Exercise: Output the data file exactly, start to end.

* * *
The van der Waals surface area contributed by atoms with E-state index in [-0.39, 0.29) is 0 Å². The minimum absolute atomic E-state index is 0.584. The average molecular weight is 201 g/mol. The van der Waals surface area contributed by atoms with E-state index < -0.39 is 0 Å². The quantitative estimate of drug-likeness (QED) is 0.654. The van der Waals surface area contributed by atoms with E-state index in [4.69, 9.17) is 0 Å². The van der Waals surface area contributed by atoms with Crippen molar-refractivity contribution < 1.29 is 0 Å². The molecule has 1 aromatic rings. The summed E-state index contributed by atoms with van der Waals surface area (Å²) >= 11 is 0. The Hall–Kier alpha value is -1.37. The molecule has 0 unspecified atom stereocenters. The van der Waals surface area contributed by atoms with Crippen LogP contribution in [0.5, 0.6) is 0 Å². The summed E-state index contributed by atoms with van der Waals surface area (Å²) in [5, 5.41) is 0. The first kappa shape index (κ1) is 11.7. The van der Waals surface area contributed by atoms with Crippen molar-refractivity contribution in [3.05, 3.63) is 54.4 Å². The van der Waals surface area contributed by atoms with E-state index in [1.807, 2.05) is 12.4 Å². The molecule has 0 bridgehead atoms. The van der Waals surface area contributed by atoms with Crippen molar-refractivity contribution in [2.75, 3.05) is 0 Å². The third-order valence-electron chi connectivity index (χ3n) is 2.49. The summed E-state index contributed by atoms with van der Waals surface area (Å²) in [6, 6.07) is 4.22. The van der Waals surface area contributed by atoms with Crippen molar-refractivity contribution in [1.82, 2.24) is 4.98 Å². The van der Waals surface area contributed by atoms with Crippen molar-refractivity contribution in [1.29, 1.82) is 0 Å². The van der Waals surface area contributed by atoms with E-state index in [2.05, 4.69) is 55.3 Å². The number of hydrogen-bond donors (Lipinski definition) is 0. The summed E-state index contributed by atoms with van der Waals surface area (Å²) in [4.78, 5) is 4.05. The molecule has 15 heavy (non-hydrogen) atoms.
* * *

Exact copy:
The van der Waals surface area contributed by atoms with E-state index in [-0.39, 0.29) is 0 Å². The minimum absolute atomic E-state index is 0.584. The average molecular weight is 201 g/mol. The van der Waals surface area contributed by atoms with E-state index < -0.39 is 0 Å². The quantitative estimate of drug-likeness (QED) is 0.654. The van der Waals surface area contributed by atoms with E-state index in [4.69, 9.17) is 0 Å². The van der Waals surface area contributed by atoms with Crippen molar-refractivity contribution < 1.29 is 0 Å². The molecule has 1 aromatic rings. The summed E-state index contributed by atoms with van der Waals surface area (Å²) >= 11 is 0. The Hall–Kier alpha value is -1.37. The molecule has 0 unspecified atom stereocenters. The van der Waals surface area contributed by atoms with Crippen LogP contribution in [0.5, 0.6) is 0 Å². The summed E-state index contributed by atoms with van der Waals surface area (Å²) in [5, 5.41) is 0. The first kappa shape index (κ1) is 11.7. The van der Waals surface area contributed by atoms with Crippen molar-refractivity contribution in [3.05, 3.63) is 54.4 Å². The van der Waals surface area contributed by atoms with E-state index in [1.807, 2.05) is 12.4 Å². The molecule has 0 bridgehead atoms. The van der Waals surface area contributed by atoms with Crippen molar-refractivity contribution in [2.75, 3.05) is 0 Å². The third-order valence-electron chi connectivity index (χ3n) is 2.49. The summed E-state index contributed by atoms with van der Waals surface area (Å²) in [6, 6.07) is 4.22. The van der Waals surface area contributed by atoms with Crippen molar-refractivity contribution in [1.82, 2.24) is 4.98 Å². The van der Waals surface area contributed by atoms with Crippen molar-refractivity contribution in [1.29, 1.82) is 0 Å². The van der Waals surface area contributed by atoms with E-state index in [2.05, 4.69) is 55.3 Å². The number of hydrogen-bond donors (Lipinski definition) is 0. The summed E-state index contributed by atoms with van der Waals surface area (Å²) in [4.78, 5) is 4.05. The molecule has 15 heavy (non-hydrogen) atoms.